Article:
Unbelievable Ferrari Prototype Collection Is Somehow for Sale

Monterey Car Week kicks off on Friday, August 12, and the peninsula will be lousy with multi-million-dollar cars. Many will be unique, or in uniquely beautiful condition. And then, at Mecum’s Monterey auction, there will be a collection of four homely, hacked-up Ferraris—a stark, perhaps jarring contrast to the pristine, sparkling metal found elsewhere during Car Week. They might not be pretty, but these four—individually, but more so as a group—might be the singular event in Monterey. An unprecedented gathering of one-of-one moments in the history of some of the greatest cars in the world—and, as Frank Mecum, the auction house’s consignment director, told us, perhaps a ready-made magnum opus for a Ferrari super-collector.

But first, let’s look at what these Ferraris are—and are not. All are prototypes—three used to develop the LaFerrari, and one used to develop the F12tdf (Tour de France). Of course, the LaFerrari was Modena’s first road-going hybrid, backing up its already superlative 789-hp V-12 engine with a 161-hp electric motor. To make this novel powertrain package work, Ferrari needed to create and test many iterations. That includes the “first family” mule from 2011, with altered 458 Italia bodywork and a modified chassis, progressing all the way up to the 2014 PS1 pre-series car with near-production bodywork and a finalized drivetrain. At least they’re all arguably more attractive than the last LaFerrari prototype that came up for sale.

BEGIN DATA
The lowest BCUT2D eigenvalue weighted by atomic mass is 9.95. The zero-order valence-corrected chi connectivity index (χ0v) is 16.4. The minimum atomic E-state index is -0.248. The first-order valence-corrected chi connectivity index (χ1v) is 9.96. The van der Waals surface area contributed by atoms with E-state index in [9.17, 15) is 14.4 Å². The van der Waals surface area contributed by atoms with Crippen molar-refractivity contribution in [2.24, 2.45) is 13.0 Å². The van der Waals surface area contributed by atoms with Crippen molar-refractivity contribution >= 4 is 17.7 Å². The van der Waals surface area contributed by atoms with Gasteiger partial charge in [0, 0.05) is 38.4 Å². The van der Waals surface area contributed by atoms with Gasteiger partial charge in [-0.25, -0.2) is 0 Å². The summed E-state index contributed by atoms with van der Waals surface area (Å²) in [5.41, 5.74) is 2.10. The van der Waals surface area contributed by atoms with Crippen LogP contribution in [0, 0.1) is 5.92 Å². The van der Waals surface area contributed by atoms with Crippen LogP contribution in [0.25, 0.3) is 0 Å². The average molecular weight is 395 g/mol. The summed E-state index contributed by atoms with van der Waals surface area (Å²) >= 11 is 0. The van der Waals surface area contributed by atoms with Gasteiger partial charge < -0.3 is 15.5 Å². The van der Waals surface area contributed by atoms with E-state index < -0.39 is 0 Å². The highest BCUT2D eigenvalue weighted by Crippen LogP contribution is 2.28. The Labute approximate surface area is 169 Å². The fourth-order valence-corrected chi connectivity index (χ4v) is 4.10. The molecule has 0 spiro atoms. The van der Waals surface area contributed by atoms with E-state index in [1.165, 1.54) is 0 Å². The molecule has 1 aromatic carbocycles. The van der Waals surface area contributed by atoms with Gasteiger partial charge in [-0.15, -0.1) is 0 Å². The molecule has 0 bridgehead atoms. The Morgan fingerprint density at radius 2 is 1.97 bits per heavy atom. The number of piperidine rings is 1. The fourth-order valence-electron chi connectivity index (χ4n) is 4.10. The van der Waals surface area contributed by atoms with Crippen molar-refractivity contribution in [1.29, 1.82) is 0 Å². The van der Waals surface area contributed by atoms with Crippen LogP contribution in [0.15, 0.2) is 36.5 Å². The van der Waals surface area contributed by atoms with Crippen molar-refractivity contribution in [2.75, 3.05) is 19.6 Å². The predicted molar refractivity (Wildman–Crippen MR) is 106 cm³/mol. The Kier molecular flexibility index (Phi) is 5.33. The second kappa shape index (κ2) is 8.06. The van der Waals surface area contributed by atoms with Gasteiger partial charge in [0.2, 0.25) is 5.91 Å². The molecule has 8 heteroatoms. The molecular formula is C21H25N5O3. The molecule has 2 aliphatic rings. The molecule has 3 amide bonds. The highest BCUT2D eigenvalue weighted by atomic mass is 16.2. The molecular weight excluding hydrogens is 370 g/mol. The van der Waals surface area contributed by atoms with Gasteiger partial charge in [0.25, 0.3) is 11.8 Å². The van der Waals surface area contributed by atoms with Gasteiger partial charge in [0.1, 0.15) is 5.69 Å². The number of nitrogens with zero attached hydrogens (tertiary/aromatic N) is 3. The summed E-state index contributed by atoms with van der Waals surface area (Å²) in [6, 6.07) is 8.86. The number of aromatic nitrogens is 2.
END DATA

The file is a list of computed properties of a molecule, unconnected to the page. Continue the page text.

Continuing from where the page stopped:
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None of these are street legal nor can be made street legal. That takes them into another class of collectable. They are “giant pieces of art,” Mecum tells us. And they’d each provide an owner with an excuse to tell friends or family visiting the collection “a riveting story about what they [are], how you got them. All collectors, that’s one of their favorite things to do.”

What a story they’d tell if all were parked side-by-side, perhaps flanked by the production Ferraris they helped spawn. Rarity is (ironically enough) a common attribute in the world of high-end automobiles—famous owners, low VINs, unusual color combinations. But true exclusivity, true scarcity, is rarer. Being able to point to a car whose entire existence was validating a set of components to help build the production car parked next to it—that’s a story. And a snapshot. Not one that most people—even people who own multiple Ferraris—can manage to tell.

That will likely make the chase for these cars that much more appealing. It’s the best part of owning a collector’s car for many people, Mecum included. “When you’re collecting anything, it’s more than acquiring it. It was the hunt to acquire it.”

Any of these would serve as an epic trophy of that hunt. One popping up for sale in a single massive auction like Mecum’s Monterey show would be notable. Four, at the same time? Unprecedented—and a remarkable opportunity for a motivated bidder with room in their garage and a significant supply of liquid funds.

It’ll be interesting to see how much these sell for—and to who. All cross the block on Saturday, August 20.

Ferrari Prototype Collection

  • 2011 Ferrari LaFerrari Prototype M4
  • 2012 Ferrari LaFerrari Prototype MP1
  • 2014 Ferrari LaFerrari Prototype PS1
  • 2014 Ferrari F12tdf Prototype MP4

 

 

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